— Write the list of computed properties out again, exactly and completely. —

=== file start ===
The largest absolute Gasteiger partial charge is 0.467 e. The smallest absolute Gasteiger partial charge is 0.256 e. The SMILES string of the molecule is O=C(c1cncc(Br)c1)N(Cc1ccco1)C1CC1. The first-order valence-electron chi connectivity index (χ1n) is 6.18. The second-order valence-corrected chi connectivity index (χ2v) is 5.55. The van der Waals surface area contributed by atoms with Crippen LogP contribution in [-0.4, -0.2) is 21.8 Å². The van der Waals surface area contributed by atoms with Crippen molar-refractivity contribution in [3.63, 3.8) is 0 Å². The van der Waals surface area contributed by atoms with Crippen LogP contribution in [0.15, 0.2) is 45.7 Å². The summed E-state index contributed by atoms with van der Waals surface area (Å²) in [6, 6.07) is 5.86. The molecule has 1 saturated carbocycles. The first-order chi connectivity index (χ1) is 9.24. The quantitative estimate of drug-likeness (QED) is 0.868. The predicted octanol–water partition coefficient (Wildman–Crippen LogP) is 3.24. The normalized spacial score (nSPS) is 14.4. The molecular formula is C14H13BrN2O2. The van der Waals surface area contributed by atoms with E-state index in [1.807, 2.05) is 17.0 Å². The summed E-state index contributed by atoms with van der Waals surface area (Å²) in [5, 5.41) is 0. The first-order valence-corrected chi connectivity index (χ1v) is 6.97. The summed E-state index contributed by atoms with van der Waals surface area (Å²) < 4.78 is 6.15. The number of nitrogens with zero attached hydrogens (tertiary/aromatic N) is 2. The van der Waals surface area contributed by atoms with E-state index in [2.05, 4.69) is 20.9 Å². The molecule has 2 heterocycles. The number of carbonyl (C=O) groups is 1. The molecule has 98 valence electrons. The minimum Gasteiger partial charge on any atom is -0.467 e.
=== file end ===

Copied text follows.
The largest absolute Gasteiger partial charge is 0.467 e. The smallest absolute Gasteiger partial charge is 0.256 e. The SMILES string of the molecule is O=C(c1cncc(Br)c1)N(Cc1ccco1)C1CC1. The first-order valence-electron chi connectivity index (χ1n) is 6.18. The second-order valence-corrected chi connectivity index (χ2v) is 5.55. The van der Waals surface area contributed by atoms with Crippen LogP contribution in [-0.4, -0.2) is 21.8 Å². The van der Waals surface area contributed by atoms with Crippen molar-refractivity contribution in [3.63, 3.8) is 0 Å². The van der Waals surface area contributed by atoms with Crippen LogP contribution in [0.15, 0.2) is 45.7 Å². The summed E-state index contributed by atoms with van der Waals surface area (Å²) in [6, 6.07) is 5.86. The molecule has 1 saturated carbocycles. The first-order chi connectivity index (χ1) is 9.24. The quantitative estimate of drug-likeness (QED) is 0.868. The predicted octanol–water partition coefficient (Wildman–Crippen LogP) is 3.24. The normalized spacial score (nSPS) is 14.4. The molecular formula is C14H13BrN2O2. The van der Waals surface area contributed by atoms with E-state index in [1.807, 2.05) is 17.0 Å². The summed E-state index contributed by atoms with van der Waals surface area (Å²) in [5, 5.41) is 0. The first-order valence-corrected chi connectivity index (χ1v) is 6.97. The summed E-state index contributed by atoms with van der Waals surface area (Å²) < 4.78 is 6.15. The number of nitrogens with zero attached hydrogens (tertiary/aromatic N) is 2. The van der Waals surface area contributed by atoms with E-state index in [2.05, 4.69) is 20.9 Å². The molecule has 2 heterocycles. The number of carbonyl (C=O) groups is 1. The molecule has 98 valence electrons. The minimum Gasteiger partial charge on any atom is -0.467 e.